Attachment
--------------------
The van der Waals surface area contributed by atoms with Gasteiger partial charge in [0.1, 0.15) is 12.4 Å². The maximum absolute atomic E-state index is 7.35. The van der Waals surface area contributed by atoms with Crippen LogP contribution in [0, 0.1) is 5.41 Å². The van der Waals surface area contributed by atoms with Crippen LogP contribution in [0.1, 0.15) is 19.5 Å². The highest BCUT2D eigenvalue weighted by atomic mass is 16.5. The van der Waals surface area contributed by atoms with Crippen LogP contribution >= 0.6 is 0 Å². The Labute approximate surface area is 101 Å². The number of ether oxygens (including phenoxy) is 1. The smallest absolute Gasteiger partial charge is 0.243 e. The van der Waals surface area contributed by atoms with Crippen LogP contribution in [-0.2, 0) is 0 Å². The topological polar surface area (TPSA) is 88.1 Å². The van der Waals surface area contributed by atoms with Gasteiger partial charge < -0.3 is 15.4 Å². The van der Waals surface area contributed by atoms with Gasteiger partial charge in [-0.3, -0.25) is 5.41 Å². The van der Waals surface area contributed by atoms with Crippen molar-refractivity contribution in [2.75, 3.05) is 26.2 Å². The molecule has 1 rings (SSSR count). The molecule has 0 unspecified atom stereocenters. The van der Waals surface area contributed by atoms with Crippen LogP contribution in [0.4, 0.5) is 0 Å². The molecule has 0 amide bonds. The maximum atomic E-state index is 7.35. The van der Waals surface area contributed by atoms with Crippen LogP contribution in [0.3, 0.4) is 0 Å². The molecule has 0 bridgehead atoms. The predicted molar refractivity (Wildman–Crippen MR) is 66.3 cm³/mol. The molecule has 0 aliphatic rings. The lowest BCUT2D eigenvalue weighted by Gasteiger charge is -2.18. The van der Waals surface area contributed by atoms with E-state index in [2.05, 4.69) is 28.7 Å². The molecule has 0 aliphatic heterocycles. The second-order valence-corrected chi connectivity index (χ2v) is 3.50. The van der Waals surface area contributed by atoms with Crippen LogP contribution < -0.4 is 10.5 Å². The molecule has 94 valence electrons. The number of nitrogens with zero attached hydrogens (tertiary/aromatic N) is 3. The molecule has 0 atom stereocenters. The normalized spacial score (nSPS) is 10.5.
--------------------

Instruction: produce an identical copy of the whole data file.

The van der Waals surface area contributed by atoms with Gasteiger partial charge in [0.1, 0.15) is 12.4 Å². The maximum absolute atomic E-state index is 7.35. The van der Waals surface area contributed by atoms with Crippen LogP contribution in [0, 0.1) is 5.41 Å². The van der Waals surface area contributed by atoms with Crippen LogP contribution in [0.1, 0.15) is 19.5 Å². The highest BCUT2D eigenvalue weighted by atomic mass is 16.5. The van der Waals surface area contributed by atoms with Crippen LogP contribution >= 0.6 is 0 Å². The Labute approximate surface area is 101 Å². The number of ether oxygens (including phenoxy) is 1. The smallest absolute Gasteiger partial charge is 0.243 e. The van der Waals surface area contributed by atoms with Crippen LogP contribution in [-0.2, 0) is 0 Å². The topological polar surface area (TPSA) is 88.1 Å². The van der Waals surface area contributed by atoms with Gasteiger partial charge < -0.3 is 15.4 Å². The van der Waals surface area contributed by atoms with Gasteiger partial charge in [-0.3, -0.25) is 5.41 Å². The van der Waals surface area contributed by atoms with Crippen molar-refractivity contribution in [2.75, 3.05) is 26.2 Å². The molecule has 1 rings (SSSR count). The molecule has 0 unspecified atom stereocenters. The van der Waals surface area contributed by atoms with Crippen LogP contribution in [0.4, 0.5) is 0 Å². The molecule has 0 amide bonds. The maximum atomic E-state index is 7.35. The van der Waals surface area contributed by atoms with Crippen LogP contribution in [0.3, 0.4) is 0 Å². The molecule has 0 bridgehead atoms. The predicted molar refractivity (Wildman–Crippen MR) is 66.3 cm³/mol. The molecule has 0 aliphatic rings. The lowest BCUT2D eigenvalue weighted by Gasteiger charge is -2.18. The van der Waals surface area contributed by atoms with E-state index in [2.05, 4.69) is 28.7 Å². The molecule has 0 aliphatic heterocycles. The second-order valence-corrected chi connectivity index (χ2v) is 3.50. The van der Waals surface area contributed by atoms with Crippen LogP contribution < -0.4 is 10.5 Å². The molecule has 94 valence electrons. The number of nitrogens with zero attached hydrogens (tertiary/aromatic N) is 3. The molecule has 0 atom stereocenters. The normalized spacial score (nSPS) is 10.5.